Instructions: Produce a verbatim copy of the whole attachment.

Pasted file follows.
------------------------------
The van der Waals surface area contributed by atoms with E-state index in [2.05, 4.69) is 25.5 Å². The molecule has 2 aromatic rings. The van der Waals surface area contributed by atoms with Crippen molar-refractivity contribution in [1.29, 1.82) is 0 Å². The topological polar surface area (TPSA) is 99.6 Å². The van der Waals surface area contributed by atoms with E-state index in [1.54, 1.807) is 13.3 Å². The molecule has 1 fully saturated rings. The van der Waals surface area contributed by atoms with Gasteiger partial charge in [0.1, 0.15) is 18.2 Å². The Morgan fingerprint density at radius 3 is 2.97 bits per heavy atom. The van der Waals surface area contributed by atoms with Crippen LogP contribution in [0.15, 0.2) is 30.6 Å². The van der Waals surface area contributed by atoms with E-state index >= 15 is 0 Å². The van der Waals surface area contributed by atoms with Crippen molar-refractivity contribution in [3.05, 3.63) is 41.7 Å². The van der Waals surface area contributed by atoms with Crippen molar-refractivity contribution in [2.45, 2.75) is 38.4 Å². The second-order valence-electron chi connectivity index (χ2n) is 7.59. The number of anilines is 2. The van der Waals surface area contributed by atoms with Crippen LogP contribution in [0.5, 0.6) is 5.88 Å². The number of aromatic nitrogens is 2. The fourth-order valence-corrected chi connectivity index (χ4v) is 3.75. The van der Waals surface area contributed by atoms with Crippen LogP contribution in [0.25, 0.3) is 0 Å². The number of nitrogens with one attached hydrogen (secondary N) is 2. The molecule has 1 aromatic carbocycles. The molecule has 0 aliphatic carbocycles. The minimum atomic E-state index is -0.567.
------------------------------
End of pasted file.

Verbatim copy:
The van der Waals surface area contributed by atoms with E-state index in [2.05, 4.69) is 25.5 Å². The molecule has 2 aromatic rings. The van der Waals surface area contributed by atoms with Crippen molar-refractivity contribution in [1.29, 1.82) is 0 Å². The topological polar surface area (TPSA) is 99.6 Å². The van der Waals surface area contributed by atoms with E-state index in [1.54, 1.807) is 13.3 Å². The molecule has 1 fully saturated rings. The van der Waals surface area contributed by atoms with Gasteiger partial charge in [0.1, 0.15) is 18.2 Å². The Morgan fingerprint density at radius 3 is 2.97 bits per heavy atom. The van der Waals surface area contributed by atoms with Crippen LogP contribution in [0.15, 0.2) is 30.6 Å². The van der Waals surface area contributed by atoms with E-state index >= 15 is 0 Å². The van der Waals surface area contributed by atoms with Crippen molar-refractivity contribution in [3.05, 3.63) is 41.7 Å². The van der Waals surface area contributed by atoms with Crippen molar-refractivity contribution in [2.45, 2.75) is 38.4 Å². The second-order valence-electron chi connectivity index (χ2n) is 7.59. The number of anilines is 2. The van der Waals surface area contributed by atoms with Crippen LogP contribution in [0.5, 0.6) is 5.88 Å². The number of aromatic nitrogens is 2. The fourth-order valence-corrected chi connectivity index (χ4v) is 3.75. The van der Waals surface area contributed by atoms with Crippen LogP contribution in [0.25, 0.3) is 0 Å². The number of nitrogens with one attached hydrogen (secondary N) is 2. The molecule has 1 aromatic carbocycles. The molecule has 0 aliphatic carbocycles. The minimum atomic E-state index is -0.567.